And I could feel that, and so I kind of ignored their posturing and I just said, “Hey you guys, we just rescued this horse and her story is terrible. It’s terrible. She was so badly neglected that she aborted a foal, and they didn’t even know about it for days. And they came out to feed her and she’s standing over the body of her infant. And then they gave her to us, and she’s just grieving. She’s lost everything and she’s so alone. Her eyes are so inward. Even though she’s in a herd of horses, she stands alone, and I just need your help to reach her. Can you help me?”

And their hands are shoved down in their pockets, and the little shoulders, “Yeah, whatever.” And so, I went and got this beautiful, tiny little quarter horse mare and brought her out and I brought a pan of grain, and I put it right in their lap, and I said, “Just put your hands on her and let her eat in your presence.”

And then I kind of circled at a distance and I could see them just putting their hands on this horse, and you could see their little hardened faces changing, and that furrow between their eyes leaving. And one of the boys left, and I came over to the other one and he just had his hand on her cheeks, and before I came, he had a palm on each of this horse’s cheeks as she was eating, and he just had his forehead against hers.

And I came over and I sat next to him, and I didn’t say anything. I just put my hand on his back and just did the mama rub between his shoulders, and he kind of looked at me and gave me this little smile, and he really wanted to put his head on my shoulder, but because his friends were there, he didn’t. But I could feel that, and all that “chainy-ness” that he came with, all those chains were broken in that moment where a broken little boy was genuinely loved by a broken little girl [horse] and for him to recognize that his love matters and it has a place in this world, and that depression and oppression and anxiety always originate in the same place, and that’s a hyper focus on everything we think we lack instead of everything we already have and to turn that focus around into, “Don’t you know, little man, your love matters and you can make a difference in this world? And it begins right now.”

Jim: Kim, man, it just keeps coming. I don’t want to stop. I’m out of tissue, though; we’ve got to resupply our tissue here. We’ve got to have you back next time, tomorrow, and continue the discussion. And I just feel the power of the Spirit is working in people listening right now. And again, if you need help, no matter what your situation, you might be that 14-year-old boy or girl, and we want to be there for you. And certainly mom and dad we want to be there for you, too. Call us if you need help. If what Kim has shared with you today applies to your life, that you feel like you’re at the bottom and you don’t feel the Lord, call us and let us help you understand spiritually where things are at. It’s our privilege to do it, and this is what God calls us to do as believers, is to carry one another’s burdens, and we do count it a privilege to do that.

I also want to put Kim’s incredible book, Hope Rising, into your hands. So cover the postage. If you can’t afford it, just call and we’ll send it to you, and for a gift of any amount, our way of saying “thank you” will be to send Kim’s book to you, Hope Rising. The book is full of illustrations that I think will give you hope and will raise you up to want to serve the Lord in better, greater ways.

John: And you can donate and get a copy of Kim’s book, Hope Rising, at Or when you call 800, the letter A and the word FAMILY; 1-800-232-6459.

Jim: Kim, if I could ask you to pray for those folks who are struggling right now, I mean there’s no better thing to do than to pray. We may not know your name, but we know you’re there, and Kim, lift them up in prayer.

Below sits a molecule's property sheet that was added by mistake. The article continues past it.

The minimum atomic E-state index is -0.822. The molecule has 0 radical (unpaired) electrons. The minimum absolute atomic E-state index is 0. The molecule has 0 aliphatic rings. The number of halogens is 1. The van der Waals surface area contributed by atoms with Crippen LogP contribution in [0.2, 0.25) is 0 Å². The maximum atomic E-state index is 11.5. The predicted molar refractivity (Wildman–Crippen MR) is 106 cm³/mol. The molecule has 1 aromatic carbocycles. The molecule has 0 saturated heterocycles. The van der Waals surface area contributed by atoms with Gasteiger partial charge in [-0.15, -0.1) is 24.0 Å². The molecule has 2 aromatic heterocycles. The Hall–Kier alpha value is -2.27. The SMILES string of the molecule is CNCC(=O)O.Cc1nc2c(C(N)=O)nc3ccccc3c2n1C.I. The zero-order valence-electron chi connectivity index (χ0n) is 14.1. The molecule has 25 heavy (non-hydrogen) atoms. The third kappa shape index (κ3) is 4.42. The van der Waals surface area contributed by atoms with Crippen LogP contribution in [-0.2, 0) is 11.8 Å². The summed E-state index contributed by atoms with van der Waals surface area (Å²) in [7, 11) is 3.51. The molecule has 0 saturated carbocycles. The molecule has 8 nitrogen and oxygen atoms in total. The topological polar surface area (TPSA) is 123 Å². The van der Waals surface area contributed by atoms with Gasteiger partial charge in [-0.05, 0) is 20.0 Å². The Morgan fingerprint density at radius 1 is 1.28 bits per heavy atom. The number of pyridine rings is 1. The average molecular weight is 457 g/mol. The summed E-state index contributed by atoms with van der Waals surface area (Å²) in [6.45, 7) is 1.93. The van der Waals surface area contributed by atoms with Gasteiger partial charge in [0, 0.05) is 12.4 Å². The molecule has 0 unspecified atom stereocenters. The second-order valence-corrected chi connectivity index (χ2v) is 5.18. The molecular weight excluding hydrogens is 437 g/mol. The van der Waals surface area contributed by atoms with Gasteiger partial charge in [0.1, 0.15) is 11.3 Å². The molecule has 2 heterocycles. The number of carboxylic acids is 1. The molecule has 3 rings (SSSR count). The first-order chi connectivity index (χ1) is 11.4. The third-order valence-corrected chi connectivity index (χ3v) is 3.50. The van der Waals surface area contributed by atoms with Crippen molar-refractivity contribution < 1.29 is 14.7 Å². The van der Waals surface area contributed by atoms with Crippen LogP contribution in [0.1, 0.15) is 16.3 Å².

Kim: Jesus, I speak the power and authority of your holy, loving name over everyone who is listening today, and I pray, Holy Spirit, that you would kneel next to them right now, and they would feel your arms around them. They would experience your presence like never before as they say,“Jesus, I need your help. Will You help me now? Jesus, will You come in and be my Lord and Savior? I am getting off the throne of my heart. My life is a mess and my heart is so full of pain and suffering and fear and anger and unforgiveness. It’s a burden I cannot carry for another minute. Jesus, I give it to You. I pour out the burden of my heart before You.

Come now, Holy Spirit, and fill my heart. Jesus, from this day forward I am giving my life to You, and I will follow You wherever You go, and I will do whatever You tell me to do. Your Word is true. Everyone who calls on the name of the Lord will be saved.” Dear Lord Jesus, let today, this moment, right now—whether people are in a field or in an office or in their car or their kitchen--right now they would just kneel before You and put their hands up and say, “Jesus, I need You today. Come in and heal this broken life. Take these hands that are being raised to You. I’m coming, Jesus. Get ready for my run and jump. I’m coming.” We ask all these things, Jesus, by the power and for the glory of Your great, holy, mighty, beautiful name, Jesus.

Jim: Amen. Kim, come back tomorrow. Let’s pick it up.

Kim: Okay.

Jim: All right, let’s do it.


John: And on behalf of Jim Daly and the entire team here at Focus on the Family, thanks so much for listening. Join us tomorrow for more from Kim as we once again help you and your family thrive in Christ.

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Kim Meeder

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Kim Meeder and her husband, Troy, are the co-founders of Crystal Peaks Youth Ranch, a non-profit organization that rescues abused horses and pairs them with hurting kids for mutual healing. Kim is also a motivational speaker and the author of several books including Hope Rising and Bridge Called Hope, which feature inspirational stories from her ranch. She is a recipient of the Jacqueline Kennedy Onassis Award and the Red Cross Local Heroes Award, two prestigious honors given for public and community service. Kim is also a gifted athlete who has set two world records in power lifting and participated in the U.S. Olympics biathalon trials.